There is a basketball story that dates back to the war years, when coaches were not only taskmasters but men who lived by their own creed.
So it just so happened that the quarterfinal round of the Catholic High School championships in New York City one year included two powerhouse teams coached by the same extraordinary man.
And with Power Memorial and Regis High now conspiring to put Don Kennedy’s allegiance to the ultimate test, somebody asked, “Coach, what are you going to do if your two teams have to face each other in the semifinals?”
“Well, then,” Kennedy replied, “I’m gonna just take a seat in the stands, smoke a cigar, and watch them have some fun.”
You might find that a bit apocryphal, but you haven’t even heard the punch line:
“Actually, at one time, my dad was coaching three high school teams, the third one being St. Michael’s in Brooklyn,” says George Kennedy. “It was a very different era. He was a gym teacher who would run from one practice to another – luckily Regis could practice only three days a week. But he worked his tail off.”
What makes the story plausible was the expectation that the game would be fun, because for all the old methods used by this martinet with a whistle, fun was a prerequisite in Don Kennedy’s gym.
Take it from the greatest player he had in his 22 years at St. Peter’s: “He was a disciplinarian, who wouldn’t take any nonsense,” Elnardo Webster recalls. “But our offense, which was characterized as ‘Run Baby Run,’ was an absolute blast to play. And believe me, the big programs were scared to play us.”
Or listen to one of his greatest scorers: “Coach let basketball players play basketball, by letting us be the athletes that we are,” says Rich Rinaldi, who had a three-year NBA career. “He played an NBA offense that let me be the sixth leading scorer in the country. That’s the reason I was able to become an NBA player.”
Or take it from someone he actually cut from his 66-67 team, who went on to become a disciple anyway.
“He was way ahead of his time as a coach of the transition game,” Bob Hurley of St. Anthony’s says. “If you chose to run with St. Peter’s – which teams tried, because it’s something players did – he’d run you out of the building.”
From 1932 to 1972, Don Kennedy was a seminal offensive thinker, which is why he is being inducted into theNew York City Basketball Hall of Fame Thursday night, nearly a decade after his passing.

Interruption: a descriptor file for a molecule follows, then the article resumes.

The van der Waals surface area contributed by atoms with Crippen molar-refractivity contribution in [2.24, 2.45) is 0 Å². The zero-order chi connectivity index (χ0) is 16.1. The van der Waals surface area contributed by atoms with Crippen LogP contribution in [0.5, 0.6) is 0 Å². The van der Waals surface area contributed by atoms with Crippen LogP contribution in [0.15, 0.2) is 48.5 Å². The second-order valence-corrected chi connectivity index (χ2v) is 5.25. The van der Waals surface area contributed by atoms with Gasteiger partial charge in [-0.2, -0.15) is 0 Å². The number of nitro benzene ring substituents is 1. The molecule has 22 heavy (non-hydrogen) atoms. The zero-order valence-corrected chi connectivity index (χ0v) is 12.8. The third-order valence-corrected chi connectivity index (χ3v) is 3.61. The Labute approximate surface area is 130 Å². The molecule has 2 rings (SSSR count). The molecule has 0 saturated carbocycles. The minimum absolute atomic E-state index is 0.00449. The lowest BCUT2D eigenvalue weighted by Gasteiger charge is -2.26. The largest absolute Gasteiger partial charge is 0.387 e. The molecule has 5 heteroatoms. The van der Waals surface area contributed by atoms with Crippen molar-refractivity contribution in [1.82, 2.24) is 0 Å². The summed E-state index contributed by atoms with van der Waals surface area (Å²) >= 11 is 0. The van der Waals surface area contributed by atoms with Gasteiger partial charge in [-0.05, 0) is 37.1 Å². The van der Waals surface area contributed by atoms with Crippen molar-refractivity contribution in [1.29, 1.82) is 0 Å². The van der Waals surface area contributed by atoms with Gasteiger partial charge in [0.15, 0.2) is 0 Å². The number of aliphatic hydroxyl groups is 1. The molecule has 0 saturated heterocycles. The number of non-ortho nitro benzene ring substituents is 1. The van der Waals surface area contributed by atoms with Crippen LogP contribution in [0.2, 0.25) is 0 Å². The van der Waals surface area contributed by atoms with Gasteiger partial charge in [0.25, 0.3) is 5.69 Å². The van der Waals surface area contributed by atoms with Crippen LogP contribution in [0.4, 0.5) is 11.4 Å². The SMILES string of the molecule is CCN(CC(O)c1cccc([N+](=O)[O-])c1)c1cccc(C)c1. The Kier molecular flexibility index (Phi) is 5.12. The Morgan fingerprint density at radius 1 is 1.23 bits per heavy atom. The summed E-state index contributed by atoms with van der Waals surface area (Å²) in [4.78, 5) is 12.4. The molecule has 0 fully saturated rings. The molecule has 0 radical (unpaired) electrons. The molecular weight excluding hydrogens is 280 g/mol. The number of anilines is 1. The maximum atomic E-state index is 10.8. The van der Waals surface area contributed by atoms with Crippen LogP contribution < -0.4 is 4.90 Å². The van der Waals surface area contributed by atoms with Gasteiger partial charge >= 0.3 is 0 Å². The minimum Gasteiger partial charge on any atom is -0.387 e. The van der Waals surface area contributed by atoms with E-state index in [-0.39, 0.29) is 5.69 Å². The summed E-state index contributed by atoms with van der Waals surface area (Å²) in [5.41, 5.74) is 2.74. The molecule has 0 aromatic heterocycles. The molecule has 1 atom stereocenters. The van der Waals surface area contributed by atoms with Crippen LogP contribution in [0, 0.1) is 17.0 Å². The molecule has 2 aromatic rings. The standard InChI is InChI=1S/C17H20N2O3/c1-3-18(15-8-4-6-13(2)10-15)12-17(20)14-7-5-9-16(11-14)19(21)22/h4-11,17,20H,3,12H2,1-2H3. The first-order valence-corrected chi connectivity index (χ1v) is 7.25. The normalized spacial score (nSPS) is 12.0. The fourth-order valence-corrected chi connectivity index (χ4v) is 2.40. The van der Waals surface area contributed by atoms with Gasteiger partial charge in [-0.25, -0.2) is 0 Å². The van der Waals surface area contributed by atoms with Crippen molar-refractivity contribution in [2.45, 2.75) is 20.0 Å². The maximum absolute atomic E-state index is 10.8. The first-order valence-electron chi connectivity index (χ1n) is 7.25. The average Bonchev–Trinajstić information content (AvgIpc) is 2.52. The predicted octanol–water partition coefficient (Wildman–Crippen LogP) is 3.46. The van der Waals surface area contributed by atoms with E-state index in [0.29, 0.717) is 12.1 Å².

He was first known across the river as a high school coach, because his 1948 Regis team won what was called the “national schoolboy championship.” But it was at St. Peter’s where he changed attitudes and lives; where he had a 323-195 record with the Peacocks (1950-72); and where legendary SID and newspaperman Fred Cranwell called him “the most prominent non-Jesuit in Saint Peter’s College history.”
He took his team to the NIT Tournament five times, but the crowning achievement of the Kennedy years occurred on March 19, 1968, during the week the sports world was focused on the Elvin Hayes Houston Cougars preparing for its rematch against UCLA of Lew Alcindor in the NCAA semifinals.
Little was known of Saint Peter’s nationally when it was scheduled to play 10th-ranked Duke in the second round of the NIT at Madison Square Garden – and that goes for Vic Bubas, the Duke coach, who said, “I always thought St. Peter’s was a church.”
The Peacocks had defeated Marshall in the first round of the 16-team tourney, surviving a 102-93, double-overtime thriller behind Webster’s 52 points.
"St. Peter's obviously was a heavy underdog because Duke was the top seed, but my father just instilled a sense that they were going to beat them,” George Kennedy says. “And they did more than beat them.”
In the first college sellout (19,500) in the history of the new arena resting on top of Penn Station -- MSG had opened its doors one month earlier -- St. Peter’s ran Duke out of the tournament, 100-71. Following that humiliation, Bubas was asked if he’ll remember St. Peter’s College the next time around.
“Yeah,” the coach replied. “Fast church.”
It remains the greatest moment in the Saint Peter’s athletic history, and it says something about Don Kennedy’s methodology.
“He loved to be the underdog,” says George Kennedy, who played one year for his dad (1962-63). “He took players and made them better than they were. Most of the kids he got were maybe the fourth best on their high school teams, and he always had least one or two walk-ons every year.
“But he brought out the best in players. He made you believe that you were just as good as anybody, if not better.”
In the end, he sent four Saint Peter’s players to the pros (Webster, Rinaldi, Bill Smith, and Harry Laurie). One of his Regis players, Tom Kelly, played for the Celtics in the inaugural season of the BAA (1947-48).
A 2004 Regis High newsletter announcing Kennedy’s death includes a salute from 1948 graduate named Joe Breen, who described a coach that loved golf, Tipperary, the triangle-and-two, and a Bombay martini.
Breen wrote said of Kennedy, “He made the bookish kids do pushups and chinups and box each other in the bandbox gym, much to their chagrin and occasional bloody nose. Against all odds, he turned less than athletic, skinny Irish kids into a proud, unafraid team that wouldn’t be beat.”
Such methods aren’t advisable now, but Breen added that every Regis player on the 1943 and 1948 teams showed up for Kennedy’s 90th birthday in 1997 for one reason: “We loved him,” he wrote. “He made us better.”